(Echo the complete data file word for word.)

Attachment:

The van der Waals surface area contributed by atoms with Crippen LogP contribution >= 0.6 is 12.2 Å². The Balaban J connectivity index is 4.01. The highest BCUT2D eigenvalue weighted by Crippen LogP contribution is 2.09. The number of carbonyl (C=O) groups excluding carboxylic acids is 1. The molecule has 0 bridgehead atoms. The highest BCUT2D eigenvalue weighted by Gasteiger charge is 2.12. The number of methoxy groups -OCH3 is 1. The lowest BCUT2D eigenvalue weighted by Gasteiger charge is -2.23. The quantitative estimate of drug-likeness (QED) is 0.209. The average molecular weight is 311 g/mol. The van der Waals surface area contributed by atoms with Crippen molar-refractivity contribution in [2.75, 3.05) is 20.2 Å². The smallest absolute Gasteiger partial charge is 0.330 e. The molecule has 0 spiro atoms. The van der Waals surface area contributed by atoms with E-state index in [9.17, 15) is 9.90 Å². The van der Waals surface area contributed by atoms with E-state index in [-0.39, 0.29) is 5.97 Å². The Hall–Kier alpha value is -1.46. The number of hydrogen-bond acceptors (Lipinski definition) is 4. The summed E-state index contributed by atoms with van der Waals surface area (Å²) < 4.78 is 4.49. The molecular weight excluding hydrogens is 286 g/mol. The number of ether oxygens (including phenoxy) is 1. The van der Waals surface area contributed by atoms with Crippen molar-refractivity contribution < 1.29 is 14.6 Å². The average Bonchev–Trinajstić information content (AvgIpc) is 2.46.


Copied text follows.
The van der Waals surface area contributed by atoms with Crippen LogP contribution >= 0.6 is 12.2 Å². The Balaban J connectivity index is 4.01. The highest BCUT2D eigenvalue weighted by Crippen LogP contribution is 2.09. The number of carbonyl (C=O) groups excluding carboxylic acids is 1. The molecule has 0 bridgehead atoms. The highest BCUT2D eigenvalue weighted by Gasteiger charge is 2.12. The number of methoxy groups -OCH3 is 1. The lowest BCUT2D eigenvalue weighted by Gasteiger charge is -2.23. The quantitative estimate of drug-likeness (QED) is 0.209. The average molecular weight is 311 g/mol. The van der Waals surface area contributed by atoms with Crippen molar-refractivity contribution in [2.75, 3.05) is 20.2 Å². The smallest absolute Gasteiger partial charge is 0.330 e. The molecule has 0 spiro atoms. The van der Waals surface area contributed by atoms with E-state index in [9.17, 15) is 9.90 Å². The van der Waals surface area contributed by atoms with E-state index in [-0.39, 0.29) is 5.97 Å². The Hall–Kier alpha value is -1.46. The number of hydrogen-bond acceptors (Lipinski definition) is 4. The summed E-state index contributed by atoms with van der Waals surface area (Å²) < 4.78 is 4.49. The molecular weight excluding hydrogens is 286 g/mol. The number of ether oxygens (including phenoxy) is 1. The van der Waals surface area contributed by atoms with Crippen molar-refractivity contribution < 1.29 is 14.6 Å². The average Bonchev–Trinajstić information content (AvgIpc) is 2.46.